Genealogy from the perspective of a member of The Church of Jesus Christ of Latter-day Saints (Mormon, LDS)

Wednesday, August 3, 2016

Is Accuracy an Issue in the FamilySearch Family Tree?

In any engineering project, there is always an allowance for an acceptable or reasonable margin of error. From time to time, I have heard those working on the Family Tree refer to this margin of error. There are a lot of different ways that the Family Tree may be subject to error.

As users we focus on the actual entries in the Family Tree and evaluate them according to our personal understanding of the amount of "error" we find. However, our own standard for measuring the error of others is seldom a concern. I constantly find that people assume, rightly or wrongly, that anything they contribute to the Family Tree is "correct" and any variance from their contribution is automatically "wrong." Of course, some of the time, they may be right, especially if their contributions are bolstered by supporting source citations.

When the engineers speak about a Family Tree margin of error, they are talking about something entirely different. They are primarily concerned with programming issues that may or may not produce the results that are expected. For example, presently, FamilySearch claims a high degree of accuracy for their Research Hints, mostly I have heard claims upwards of 98% accuracy. However, this is just another way of stating the margin of error. Assuming you do have a rate of 98%, that means there is at least a 2% error rate. If this 98% rate is correct, then the program is really amazing. But how do you (or anyone for that matter) measure this accuracy? Let's assume that the claimed rate of accuracy is 98%, then we should be able to click on 100 Record Matches and find that they applied to the designated ancestor 98 times. However, that is not how the whole thing works.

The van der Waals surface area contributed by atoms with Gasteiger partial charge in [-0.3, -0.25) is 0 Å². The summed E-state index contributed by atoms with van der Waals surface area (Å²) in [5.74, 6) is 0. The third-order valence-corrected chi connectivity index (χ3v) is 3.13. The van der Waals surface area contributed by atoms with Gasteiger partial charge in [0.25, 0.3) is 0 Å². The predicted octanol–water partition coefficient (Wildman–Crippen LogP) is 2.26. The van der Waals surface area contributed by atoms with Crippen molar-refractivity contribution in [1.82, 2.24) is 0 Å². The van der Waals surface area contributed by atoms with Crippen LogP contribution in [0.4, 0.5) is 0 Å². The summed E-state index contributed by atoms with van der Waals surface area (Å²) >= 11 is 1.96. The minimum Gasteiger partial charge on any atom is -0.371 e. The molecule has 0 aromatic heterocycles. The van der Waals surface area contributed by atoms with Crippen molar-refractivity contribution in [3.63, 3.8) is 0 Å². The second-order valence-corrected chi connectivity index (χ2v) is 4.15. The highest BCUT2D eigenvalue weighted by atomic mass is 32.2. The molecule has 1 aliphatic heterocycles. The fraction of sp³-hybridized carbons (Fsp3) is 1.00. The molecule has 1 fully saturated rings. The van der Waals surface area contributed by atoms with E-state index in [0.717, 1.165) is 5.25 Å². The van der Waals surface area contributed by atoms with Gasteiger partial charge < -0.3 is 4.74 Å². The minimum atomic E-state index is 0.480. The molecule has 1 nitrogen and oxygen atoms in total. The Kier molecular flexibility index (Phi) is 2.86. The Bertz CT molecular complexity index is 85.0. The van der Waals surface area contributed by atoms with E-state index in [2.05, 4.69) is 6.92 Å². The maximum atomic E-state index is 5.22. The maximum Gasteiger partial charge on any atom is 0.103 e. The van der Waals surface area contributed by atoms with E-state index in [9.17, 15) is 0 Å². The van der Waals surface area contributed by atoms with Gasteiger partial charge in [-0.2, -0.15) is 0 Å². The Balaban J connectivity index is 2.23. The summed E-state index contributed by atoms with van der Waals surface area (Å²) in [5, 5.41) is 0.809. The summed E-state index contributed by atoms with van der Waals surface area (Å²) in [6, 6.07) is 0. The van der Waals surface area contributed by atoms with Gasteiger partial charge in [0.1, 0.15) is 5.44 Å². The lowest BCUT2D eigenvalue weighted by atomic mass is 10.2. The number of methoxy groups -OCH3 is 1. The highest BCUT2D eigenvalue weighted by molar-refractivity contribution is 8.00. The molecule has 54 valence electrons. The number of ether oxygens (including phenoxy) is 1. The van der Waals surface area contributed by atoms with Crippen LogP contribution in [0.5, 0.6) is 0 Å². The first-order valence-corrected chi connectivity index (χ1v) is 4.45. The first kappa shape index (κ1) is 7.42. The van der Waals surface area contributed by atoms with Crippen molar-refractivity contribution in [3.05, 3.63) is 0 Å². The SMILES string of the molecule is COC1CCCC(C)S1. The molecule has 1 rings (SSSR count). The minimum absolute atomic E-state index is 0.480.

Considering the fact that the users of the Family Tree play a major part in assuring the accuracy of the entries, most of the engineering issues of accuracy do directly affect the accuracy of the information in the Family Tree. Even if the search engine accuracy varies and a user gets slightly more or slightly less accurate Research Hints, ultimately, the user is the one who decides whether or not the hint applies or does not apply to the relative.

So, when the user considers the accuracy of the Family Tree, the main and most important criteria is the accuracy of the entries. Even if FamilySearch has made a search and given the user a Record Hint, the ultimate decision to add the information from the Record Hint lies with the user. Therefore FamilySearch in reality  bears no responsibility for the accuracy or inaccuracy of the entries. Any inaccuracies in the Family Tree were put there by the relatives of that particular person. Any changes to the Family Tree attributed to FamilySearch involve the work done by someone in the deceased person's family. Even in the case of the suggested entries that came from the International Genealogical Index or IGI, the data in the entries came from the user's relatives or from the original records.

When you are looking at the Family Tree and see something that you don't agree with or that you feel is wrongly recorded, you have just as much responsibility as anyone else in the world to correct the entry.


  1. Until the church starts emphasizing good research instead of "find a name", the familysearch tree will be full of errors.

    1. I don't think the accuracy of the Family Tree has anything to do with what FamilySearch says or doesn't say. The Family Tree is a wiki and will, by its nature, become more accurate in the long run.